Five Stories You'll Care About in Politics This Week


Senate candidates in Oklahoma and Nebraska got help from quite the dynamic duo this past week: Ted Cruz and Sarah Palin, who teamed up on behalf of favored candidates in competitive Republican primaries. Their involvement comes at an opportune time for the tea party movement – unless it’s too much, too late. May brings the first major batch of GOP primaries of 2014, with contests in North Carolina and Kentucky Senate races drawing particular attention. It’s possible that tea partiers don’t take down any Senate incumbents this year, but that doesn’t mean they won’t have made their presence known. The GOP establishment is seeking to reclaim the party in a series of races that are now in full tilt -- generally with Cruz, Palin, and their allies on the other side.


A standoff in Nevada – plus a brewing one in Texas – has highlighted deep concerns about federal government overreach that go beyond grazing fees. The possibility of armed militias clashing with federal agents ebbed even before the rancher who started it all, Cliven Bundy, discredited himself with a series of racist rants. But the fact that the political right was so quick to embrace Bundy’s cause speaks to the potency of issues that touch on federal moves that impact individual rights. And the new “guns everywhere” law in Georgia shows the split in how the gun-rights debate is playing geographically, just as the National Rifle Association annual meeting gets underway in Indianapolis.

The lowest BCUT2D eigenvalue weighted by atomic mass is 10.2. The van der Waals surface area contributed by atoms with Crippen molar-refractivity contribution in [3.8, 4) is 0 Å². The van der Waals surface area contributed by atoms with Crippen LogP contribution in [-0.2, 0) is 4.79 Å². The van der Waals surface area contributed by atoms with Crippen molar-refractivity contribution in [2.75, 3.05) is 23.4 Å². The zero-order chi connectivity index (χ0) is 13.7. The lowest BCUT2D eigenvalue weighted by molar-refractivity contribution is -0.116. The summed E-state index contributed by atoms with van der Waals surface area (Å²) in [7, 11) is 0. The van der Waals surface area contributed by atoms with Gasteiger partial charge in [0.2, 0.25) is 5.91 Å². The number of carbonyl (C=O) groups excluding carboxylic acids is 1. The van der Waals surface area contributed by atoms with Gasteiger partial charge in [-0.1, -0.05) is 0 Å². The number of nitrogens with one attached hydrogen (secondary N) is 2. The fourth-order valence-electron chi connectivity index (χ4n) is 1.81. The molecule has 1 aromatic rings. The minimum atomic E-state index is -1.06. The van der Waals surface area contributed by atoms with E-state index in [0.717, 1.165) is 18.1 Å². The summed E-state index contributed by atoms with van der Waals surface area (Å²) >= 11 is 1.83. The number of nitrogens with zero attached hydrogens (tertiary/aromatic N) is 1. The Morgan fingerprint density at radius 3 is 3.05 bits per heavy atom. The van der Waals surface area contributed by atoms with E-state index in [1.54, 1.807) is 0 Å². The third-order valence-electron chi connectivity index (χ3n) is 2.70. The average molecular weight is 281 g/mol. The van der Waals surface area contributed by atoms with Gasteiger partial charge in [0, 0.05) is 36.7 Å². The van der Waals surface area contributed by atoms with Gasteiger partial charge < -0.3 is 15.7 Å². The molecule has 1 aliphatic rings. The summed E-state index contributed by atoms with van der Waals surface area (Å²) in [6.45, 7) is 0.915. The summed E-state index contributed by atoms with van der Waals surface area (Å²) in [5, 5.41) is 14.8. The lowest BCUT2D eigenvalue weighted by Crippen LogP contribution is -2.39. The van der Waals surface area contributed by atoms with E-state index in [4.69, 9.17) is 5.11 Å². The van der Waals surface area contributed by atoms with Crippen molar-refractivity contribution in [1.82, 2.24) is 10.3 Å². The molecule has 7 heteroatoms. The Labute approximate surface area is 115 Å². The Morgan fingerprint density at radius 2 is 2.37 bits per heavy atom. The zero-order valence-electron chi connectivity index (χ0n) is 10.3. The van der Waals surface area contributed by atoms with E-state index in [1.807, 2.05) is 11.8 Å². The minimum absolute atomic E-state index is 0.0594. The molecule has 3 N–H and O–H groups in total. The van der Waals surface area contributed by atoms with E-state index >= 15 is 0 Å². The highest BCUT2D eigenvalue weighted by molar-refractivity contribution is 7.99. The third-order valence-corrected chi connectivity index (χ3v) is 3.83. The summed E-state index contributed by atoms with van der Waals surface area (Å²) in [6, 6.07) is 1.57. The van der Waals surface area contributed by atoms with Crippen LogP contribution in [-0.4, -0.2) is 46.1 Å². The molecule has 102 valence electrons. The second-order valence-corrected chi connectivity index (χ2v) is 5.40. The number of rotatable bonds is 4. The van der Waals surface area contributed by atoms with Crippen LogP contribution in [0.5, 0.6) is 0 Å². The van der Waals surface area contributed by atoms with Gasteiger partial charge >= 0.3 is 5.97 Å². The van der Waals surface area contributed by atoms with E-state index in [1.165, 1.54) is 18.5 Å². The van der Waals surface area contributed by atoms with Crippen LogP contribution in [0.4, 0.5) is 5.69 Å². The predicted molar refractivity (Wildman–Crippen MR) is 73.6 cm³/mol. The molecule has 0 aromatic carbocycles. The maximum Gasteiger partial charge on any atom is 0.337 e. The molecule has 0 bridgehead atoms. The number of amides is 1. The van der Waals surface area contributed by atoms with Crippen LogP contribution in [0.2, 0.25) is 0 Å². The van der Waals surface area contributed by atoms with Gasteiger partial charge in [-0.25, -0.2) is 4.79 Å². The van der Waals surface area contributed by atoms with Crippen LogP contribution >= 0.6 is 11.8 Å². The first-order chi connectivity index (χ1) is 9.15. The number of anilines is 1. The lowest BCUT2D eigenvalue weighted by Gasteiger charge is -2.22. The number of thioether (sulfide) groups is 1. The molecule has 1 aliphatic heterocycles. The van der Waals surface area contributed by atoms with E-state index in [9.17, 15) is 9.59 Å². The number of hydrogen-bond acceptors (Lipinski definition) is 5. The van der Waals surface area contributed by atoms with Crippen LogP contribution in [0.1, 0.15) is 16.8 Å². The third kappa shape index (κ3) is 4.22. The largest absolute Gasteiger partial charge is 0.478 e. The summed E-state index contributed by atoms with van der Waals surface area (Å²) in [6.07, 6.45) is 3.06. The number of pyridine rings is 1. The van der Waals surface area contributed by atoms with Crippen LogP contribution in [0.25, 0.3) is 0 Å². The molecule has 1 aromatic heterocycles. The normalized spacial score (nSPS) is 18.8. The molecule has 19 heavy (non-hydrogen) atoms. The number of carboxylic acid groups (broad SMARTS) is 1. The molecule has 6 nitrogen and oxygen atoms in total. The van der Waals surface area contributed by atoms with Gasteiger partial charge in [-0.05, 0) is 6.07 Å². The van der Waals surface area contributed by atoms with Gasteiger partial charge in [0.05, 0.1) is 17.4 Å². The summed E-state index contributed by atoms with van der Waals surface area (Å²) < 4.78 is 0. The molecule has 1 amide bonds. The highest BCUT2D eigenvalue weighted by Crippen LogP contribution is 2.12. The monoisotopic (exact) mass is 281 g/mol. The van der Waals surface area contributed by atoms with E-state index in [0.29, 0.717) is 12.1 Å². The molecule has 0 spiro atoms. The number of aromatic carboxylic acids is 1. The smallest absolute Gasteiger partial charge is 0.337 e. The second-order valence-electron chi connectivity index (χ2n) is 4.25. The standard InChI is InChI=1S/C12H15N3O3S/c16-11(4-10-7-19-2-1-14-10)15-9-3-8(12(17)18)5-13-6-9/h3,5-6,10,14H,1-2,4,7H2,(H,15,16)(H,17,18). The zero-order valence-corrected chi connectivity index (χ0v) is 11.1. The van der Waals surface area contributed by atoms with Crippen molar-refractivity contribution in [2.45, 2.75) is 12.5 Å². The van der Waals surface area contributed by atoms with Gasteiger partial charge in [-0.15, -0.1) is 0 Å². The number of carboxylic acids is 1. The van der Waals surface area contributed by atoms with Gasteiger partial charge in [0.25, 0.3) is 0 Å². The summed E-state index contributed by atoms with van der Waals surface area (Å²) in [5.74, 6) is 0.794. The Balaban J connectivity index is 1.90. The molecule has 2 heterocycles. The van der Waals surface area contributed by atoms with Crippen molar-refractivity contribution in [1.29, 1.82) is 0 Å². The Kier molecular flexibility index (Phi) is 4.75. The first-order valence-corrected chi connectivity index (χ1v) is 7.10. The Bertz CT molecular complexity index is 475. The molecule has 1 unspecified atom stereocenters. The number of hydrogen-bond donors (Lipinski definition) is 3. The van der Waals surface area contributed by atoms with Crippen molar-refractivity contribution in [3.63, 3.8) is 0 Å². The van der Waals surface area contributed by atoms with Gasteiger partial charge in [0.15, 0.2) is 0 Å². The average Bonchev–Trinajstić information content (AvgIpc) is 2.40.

It’s starting slowly, and less than fully. But Democrats are starting to take President Obama’s advice and own Obamacare, or at least chunks of it. From Pennsylvania to Louisiana and even Alaska, Democratic candidates and their supporters are finding ways to hone messages that – for a change – don’t downplay or avoid the health care law their opponents largely want to make into the defining issue of the year. It comes as a new round of Senate polls suggest that incumbent Democrats aren’t in as bad a place as conventional wisdom has long suggested. And May is looking like a more political month for the White House, with Obama and Vice President Joe Biden adding events to their schedules on behalf of Democratic candidates.


President Obama wraps up his four-nation, seven-day trip to Asia early next week. The trip has been dancing around China -- literally and figuratively – while coping with fallout from the tense situation involving Ukraine and Russia. Beyond nifty robots, the trip has been a chance for the president to strengthen ties with nervous allies. Among the highlights of the trip still to come: a youth town hall in Malaysia, and a final speech in the Philippines Tuesday. But the long-delayed trip seems destined to be remembered for missed opportunities and unfinished business, as well as excellent sushi.


Washington gets all dressed up next Saturday night for the annual White House Correspondents’ Dinner, where real stars mingle with elected and unelected ones for the only time on the calendar. The centennial bash will feature entertainment by “Community” star Joel McHale, in a venue that previous hosts such as Seth Meyers and Conan O’Brian have called the toughest crowd around. Previous years have featured surprises as varied as Donald Trump, Lindsay Lohan, and the raid that killed Osama bin Laden, which was in the works during the 2011 dinner, even while Meyers made a bin Laden joke. (Obama’s poker face became the stuff of legends that night.)

Senator Elizabeth Warren discusses her new book on "This Week" Sunday.

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